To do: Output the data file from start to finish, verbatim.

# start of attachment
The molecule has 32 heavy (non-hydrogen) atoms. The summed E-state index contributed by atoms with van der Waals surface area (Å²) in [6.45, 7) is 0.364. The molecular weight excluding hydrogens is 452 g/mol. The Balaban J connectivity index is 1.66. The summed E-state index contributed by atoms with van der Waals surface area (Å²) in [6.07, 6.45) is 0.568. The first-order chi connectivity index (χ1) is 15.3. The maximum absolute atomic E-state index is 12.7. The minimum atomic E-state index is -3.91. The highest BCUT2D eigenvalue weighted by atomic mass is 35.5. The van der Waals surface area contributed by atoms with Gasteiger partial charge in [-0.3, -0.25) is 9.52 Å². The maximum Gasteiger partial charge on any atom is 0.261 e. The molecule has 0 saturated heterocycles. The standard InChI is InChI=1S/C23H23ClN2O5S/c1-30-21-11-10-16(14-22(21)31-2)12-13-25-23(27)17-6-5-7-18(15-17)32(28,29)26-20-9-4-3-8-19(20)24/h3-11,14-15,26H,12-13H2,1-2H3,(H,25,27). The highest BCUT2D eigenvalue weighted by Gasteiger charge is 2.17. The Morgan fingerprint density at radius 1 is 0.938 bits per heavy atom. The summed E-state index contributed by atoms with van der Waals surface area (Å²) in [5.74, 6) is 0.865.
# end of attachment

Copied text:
The molecule has 32 heavy (non-hydrogen) atoms. The summed E-state index contributed by atoms with van der Waals surface area (Å²) in [6.45, 7) is 0.364. The molecular weight excluding hydrogens is 452 g/mol. The Balaban J connectivity index is 1.66. The summed E-state index contributed by atoms with van der Waals surface area (Å²) in [6.07, 6.45) is 0.568. The first-order chi connectivity index (χ1) is 15.3. The maximum absolute atomic E-state index is 12.7. The minimum atomic E-state index is -3.91. The highest BCUT2D eigenvalue weighted by atomic mass is 35.5. The van der Waals surface area contributed by atoms with Gasteiger partial charge in [-0.3, -0.25) is 9.52 Å². The maximum Gasteiger partial charge on any atom is 0.261 e. The molecule has 0 saturated heterocycles. The standard InChI is InChI=1S/C23H23ClN2O5S/c1-30-21-11-10-16(14-22(21)31-2)12-13-25-23(27)17-6-5-7-18(15-17)32(28,29)26-20-9-4-3-8-19(20)24/h3-11,14-15,26H,12-13H2,1-2H3,(H,25,27). The highest BCUT2D eigenvalue weighted by Gasteiger charge is 2.17. The Morgan fingerprint density at radius 1 is 0.938 bits per heavy atom. The summed E-state index contributed by atoms with van der Waals surface area (Å²) in [5.74, 6) is 0.865.